Anyone who wants to can learn to code and get real benefits from it. Many people who are not full-time software engineers use their coding skills on a daily basis. And despite what you may have heard, you don't have to be a maths or STEM person to learn to code. learning to code on your own can be difficult, and many say it's much easier to do it when you have a teacher.
Nowadays not everyone should be expected to know how to code, but every child should know how software and computer applications work at a fundamental level, which requires learning to code to some extent. Swift is easier to learn, safer, uses modern development paradigms and is elegant in a way that Objective-C never was. I've learned that these people often have a reason to be so insecure about their status as programmers. Programming is not for everyone, in the sense that you don't need to learn to program or pursue a career as a developer if you're not passionate about it.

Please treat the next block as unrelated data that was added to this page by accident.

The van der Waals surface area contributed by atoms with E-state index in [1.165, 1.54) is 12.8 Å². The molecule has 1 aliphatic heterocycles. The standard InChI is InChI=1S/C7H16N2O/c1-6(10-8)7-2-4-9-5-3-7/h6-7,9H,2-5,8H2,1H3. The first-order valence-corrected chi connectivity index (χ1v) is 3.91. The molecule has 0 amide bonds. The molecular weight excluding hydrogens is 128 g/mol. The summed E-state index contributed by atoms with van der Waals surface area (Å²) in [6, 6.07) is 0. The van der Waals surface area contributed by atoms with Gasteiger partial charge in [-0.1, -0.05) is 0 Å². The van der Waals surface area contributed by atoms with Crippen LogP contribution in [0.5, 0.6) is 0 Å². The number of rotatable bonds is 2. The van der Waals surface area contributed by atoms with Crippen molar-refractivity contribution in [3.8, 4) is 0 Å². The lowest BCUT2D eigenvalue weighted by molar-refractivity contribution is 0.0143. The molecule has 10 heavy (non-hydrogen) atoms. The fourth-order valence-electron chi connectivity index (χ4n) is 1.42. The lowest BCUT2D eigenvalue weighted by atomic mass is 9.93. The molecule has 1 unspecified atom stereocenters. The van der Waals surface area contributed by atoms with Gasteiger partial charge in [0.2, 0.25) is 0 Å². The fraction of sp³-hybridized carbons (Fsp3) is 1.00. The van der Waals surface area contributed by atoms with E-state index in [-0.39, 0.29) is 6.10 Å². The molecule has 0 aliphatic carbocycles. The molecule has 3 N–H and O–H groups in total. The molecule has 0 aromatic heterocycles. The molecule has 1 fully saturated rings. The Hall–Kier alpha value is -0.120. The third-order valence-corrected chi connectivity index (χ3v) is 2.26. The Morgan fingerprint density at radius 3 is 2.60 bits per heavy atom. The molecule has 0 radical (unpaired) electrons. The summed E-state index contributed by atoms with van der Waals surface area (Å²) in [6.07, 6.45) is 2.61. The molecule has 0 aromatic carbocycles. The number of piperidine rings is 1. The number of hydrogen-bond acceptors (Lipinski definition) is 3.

I have sent people to learn programming who were afraid and they have all come back happy to have had the experience. It's often easier for kids to learn because they have free time and haven't learned that it's supposed to be an impossible genius job. Coding is an extremely valuable skill for the future, and there has never been an easier time to learn it. Programmers are always learning, and it is their love of the craft that pushes them forward and makes the challenges they encounter exciting.
It helps that you don't constantly beat yourself up for not being able to create your multi-million dollar startup idea after panting two whole months of learning to code. This question originally appeared on Quora, the place where knowledge is acquired and shared, allowing people to learn from each other and better understand the world. It may take you more than one try before you start to get the hang of it, but each time you fail, you'll learn something new and get better for next time. The line between learning to code and getting paid to code as a profession is not an easy one to cross.
What some people don't realise is that programming is not something you learn in three months or even four years, but that it is an arduous task that lasts a lifetime.